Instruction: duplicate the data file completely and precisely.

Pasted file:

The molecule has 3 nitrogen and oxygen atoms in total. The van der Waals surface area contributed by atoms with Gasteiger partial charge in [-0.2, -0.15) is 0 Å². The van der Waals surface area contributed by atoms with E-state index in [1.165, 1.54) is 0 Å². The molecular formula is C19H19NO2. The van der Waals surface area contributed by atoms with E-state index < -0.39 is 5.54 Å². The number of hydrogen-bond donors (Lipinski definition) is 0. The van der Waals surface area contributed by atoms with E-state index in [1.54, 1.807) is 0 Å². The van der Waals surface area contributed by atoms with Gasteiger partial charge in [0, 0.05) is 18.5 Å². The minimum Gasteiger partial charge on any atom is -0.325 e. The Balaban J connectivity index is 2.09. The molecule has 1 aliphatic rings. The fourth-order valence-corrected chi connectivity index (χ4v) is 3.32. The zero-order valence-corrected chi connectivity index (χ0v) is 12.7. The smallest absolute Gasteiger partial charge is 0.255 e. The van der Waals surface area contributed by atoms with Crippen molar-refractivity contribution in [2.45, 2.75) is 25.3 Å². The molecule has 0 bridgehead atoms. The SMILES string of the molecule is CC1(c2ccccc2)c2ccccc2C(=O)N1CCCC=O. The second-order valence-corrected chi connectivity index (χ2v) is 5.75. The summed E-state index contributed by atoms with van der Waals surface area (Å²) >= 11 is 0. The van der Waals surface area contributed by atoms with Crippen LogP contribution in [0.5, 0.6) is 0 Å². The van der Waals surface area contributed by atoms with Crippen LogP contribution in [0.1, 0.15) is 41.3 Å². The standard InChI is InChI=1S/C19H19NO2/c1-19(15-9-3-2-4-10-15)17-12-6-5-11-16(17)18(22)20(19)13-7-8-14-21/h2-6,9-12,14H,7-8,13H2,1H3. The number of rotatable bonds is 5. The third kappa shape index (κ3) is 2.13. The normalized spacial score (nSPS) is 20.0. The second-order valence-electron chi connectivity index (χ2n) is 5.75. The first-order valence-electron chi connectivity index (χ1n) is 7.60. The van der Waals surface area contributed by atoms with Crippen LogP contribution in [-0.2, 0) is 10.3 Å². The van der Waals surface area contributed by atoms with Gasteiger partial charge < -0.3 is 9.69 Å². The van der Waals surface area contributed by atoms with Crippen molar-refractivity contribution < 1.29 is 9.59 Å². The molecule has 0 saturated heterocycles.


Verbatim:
The molecule has 3 nitrogen and oxygen atoms in total. The van der Waals surface area contributed by atoms with Gasteiger partial charge in [-0.2, -0.15) is 0 Å². The van der Waals surface area contributed by atoms with E-state index in [1.165, 1.54) is 0 Å². The molecular formula is C19H19NO2. The van der Waals surface area contributed by atoms with E-state index < -0.39 is 5.54 Å². The number of hydrogen-bond donors (Lipinski definition) is 0. The van der Waals surface area contributed by atoms with E-state index in [1.54, 1.807) is 0 Å². The van der Waals surface area contributed by atoms with Gasteiger partial charge in [0, 0.05) is 18.5 Å². The minimum Gasteiger partial charge on any atom is -0.325 e. The Balaban J connectivity index is 2.09. The molecule has 1 aliphatic rings. The fourth-order valence-corrected chi connectivity index (χ4v) is 3.32. The zero-order valence-corrected chi connectivity index (χ0v) is 12.7. The smallest absolute Gasteiger partial charge is 0.255 e. The van der Waals surface area contributed by atoms with Crippen molar-refractivity contribution in [2.45, 2.75) is 25.3 Å². The molecule has 0 bridgehead atoms. The SMILES string of the molecule is CC1(c2ccccc2)c2ccccc2C(=O)N1CCCC=O. The second-order valence-corrected chi connectivity index (χ2v) is 5.75. The summed E-state index contributed by atoms with van der Waals surface area (Å²) >= 11 is 0. The van der Waals surface area contributed by atoms with Crippen LogP contribution in [0.5, 0.6) is 0 Å². The van der Waals surface area contributed by atoms with Crippen LogP contribution in [0.1, 0.15) is 41.3 Å². The standard InChI is InChI=1S/C19H19NO2/c1-19(15-9-3-2-4-10-15)17-12-6-5-11-16(17)18(22)20(19)13-7-8-14-21/h2-6,9-12,14H,7-8,13H2,1H3. The number of rotatable bonds is 5. The third kappa shape index (κ3) is 2.13. The normalized spacial score (nSPS) is 20.0. The second-order valence-electron chi connectivity index (χ2n) is 5.75. The first-order valence-electron chi connectivity index (χ1n) is 7.60. The van der Waals surface area contributed by atoms with Crippen LogP contribution in [-0.2, 0) is 10.3 Å². The van der Waals surface area contributed by atoms with Gasteiger partial charge < -0.3 is 9.69 Å². The van der Waals surface area contributed by atoms with Crippen molar-refractivity contribution < 1.29 is 9.59 Å². The molecule has 0 saturated heterocycles.